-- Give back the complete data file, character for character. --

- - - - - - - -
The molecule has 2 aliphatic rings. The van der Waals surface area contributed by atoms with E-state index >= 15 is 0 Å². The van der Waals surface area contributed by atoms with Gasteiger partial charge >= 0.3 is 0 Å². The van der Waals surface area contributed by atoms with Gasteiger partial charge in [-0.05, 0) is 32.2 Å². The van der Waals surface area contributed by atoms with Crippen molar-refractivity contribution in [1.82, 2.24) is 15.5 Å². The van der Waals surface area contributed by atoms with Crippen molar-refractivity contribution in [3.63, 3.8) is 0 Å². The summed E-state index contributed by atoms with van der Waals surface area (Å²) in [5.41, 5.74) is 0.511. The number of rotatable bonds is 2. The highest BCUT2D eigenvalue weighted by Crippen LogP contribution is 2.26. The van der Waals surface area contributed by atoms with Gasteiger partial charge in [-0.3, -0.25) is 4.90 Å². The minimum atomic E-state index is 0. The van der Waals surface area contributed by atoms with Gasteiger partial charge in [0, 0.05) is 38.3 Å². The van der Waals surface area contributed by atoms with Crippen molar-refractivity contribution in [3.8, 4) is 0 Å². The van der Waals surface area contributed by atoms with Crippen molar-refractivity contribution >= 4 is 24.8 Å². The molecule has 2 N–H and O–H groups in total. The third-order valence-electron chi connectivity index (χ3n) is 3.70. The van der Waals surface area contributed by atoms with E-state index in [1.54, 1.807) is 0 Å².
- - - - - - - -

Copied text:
The molecule has 2 aliphatic rings. The van der Waals surface area contributed by atoms with E-state index >= 15 is 0 Å². The van der Waals surface area contributed by atoms with Gasteiger partial charge >= 0.3 is 0 Å². The van der Waals surface area contributed by atoms with Gasteiger partial charge in [-0.05, 0) is 32.2 Å². The van der Waals surface area contributed by atoms with Crippen molar-refractivity contribution in [1.82, 2.24) is 15.5 Å². The van der Waals surface area contributed by atoms with Crippen molar-refractivity contribution in [3.63, 3.8) is 0 Å². The summed E-state index contributed by atoms with van der Waals surface area (Å²) in [5.41, 5.74) is 0.511. The number of rotatable bonds is 2. The highest BCUT2D eigenvalue weighted by Crippen LogP contribution is 2.26. The van der Waals surface area contributed by atoms with Gasteiger partial charge in [-0.3, -0.25) is 4.90 Å². The minimum atomic E-state index is 0. The van der Waals surface area contributed by atoms with Gasteiger partial charge in [0, 0.05) is 38.3 Å². The van der Waals surface area contributed by atoms with Crippen molar-refractivity contribution in [3.8, 4) is 0 Å². The van der Waals surface area contributed by atoms with Crippen molar-refractivity contribution >= 4 is 24.8 Å². The molecule has 2 N–H and O–H groups in total. The third-order valence-electron chi connectivity index (χ3n) is 3.70. The van der Waals surface area contributed by atoms with E-state index in [1.54, 1.807) is 0 Å².